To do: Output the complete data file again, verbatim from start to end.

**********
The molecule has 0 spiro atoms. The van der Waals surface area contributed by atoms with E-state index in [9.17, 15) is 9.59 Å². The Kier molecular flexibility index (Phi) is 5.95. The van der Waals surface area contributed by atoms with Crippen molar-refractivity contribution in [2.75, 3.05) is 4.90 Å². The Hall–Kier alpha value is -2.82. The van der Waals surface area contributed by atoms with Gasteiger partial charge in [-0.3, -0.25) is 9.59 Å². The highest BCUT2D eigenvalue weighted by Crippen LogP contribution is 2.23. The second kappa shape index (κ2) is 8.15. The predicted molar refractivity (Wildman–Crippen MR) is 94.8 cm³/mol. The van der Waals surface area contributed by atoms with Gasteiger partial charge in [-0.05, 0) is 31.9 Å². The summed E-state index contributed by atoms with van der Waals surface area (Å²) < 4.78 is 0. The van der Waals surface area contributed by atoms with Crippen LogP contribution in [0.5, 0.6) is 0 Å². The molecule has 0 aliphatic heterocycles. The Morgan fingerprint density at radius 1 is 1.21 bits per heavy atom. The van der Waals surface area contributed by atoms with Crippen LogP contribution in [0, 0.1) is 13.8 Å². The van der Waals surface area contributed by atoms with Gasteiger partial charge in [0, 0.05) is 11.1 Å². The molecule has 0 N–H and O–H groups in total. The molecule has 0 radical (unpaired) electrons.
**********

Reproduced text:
The molecule has 0 spiro atoms. The van der Waals surface area contributed by atoms with E-state index in [9.17, 15) is 9.59 Å². The Kier molecular flexibility index (Phi) is 5.95. The van der Waals surface area contributed by atoms with Crippen molar-refractivity contribution in [2.75, 3.05) is 4.90 Å². The Hall–Kier alpha value is -2.82. The van der Waals surface area contributed by atoms with Gasteiger partial charge in [-0.3, -0.25) is 9.59 Å². The highest BCUT2D eigenvalue weighted by Crippen LogP contribution is 2.23. The second kappa shape index (κ2) is 8.15. The predicted molar refractivity (Wildman–Crippen MR) is 94.8 cm³/mol. The van der Waals surface area contributed by atoms with Gasteiger partial charge in [-0.05, 0) is 31.9 Å². The summed E-state index contributed by atoms with van der Waals surface area (Å²) < 4.78 is 0. The van der Waals surface area contributed by atoms with Crippen LogP contribution in [0.5, 0.6) is 0 Å². The molecule has 0 aliphatic heterocycles. The Morgan fingerprint density at radius 1 is 1.21 bits per heavy atom. The van der Waals surface area contributed by atoms with Crippen LogP contribution in [0, 0.1) is 13.8 Å². The van der Waals surface area contributed by atoms with Gasteiger partial charge in [0, 0.05) is 11.1 Å². The molecule has 0 N–H and O–H groups in total. The molecule has 0 radical (unpaired) electrons.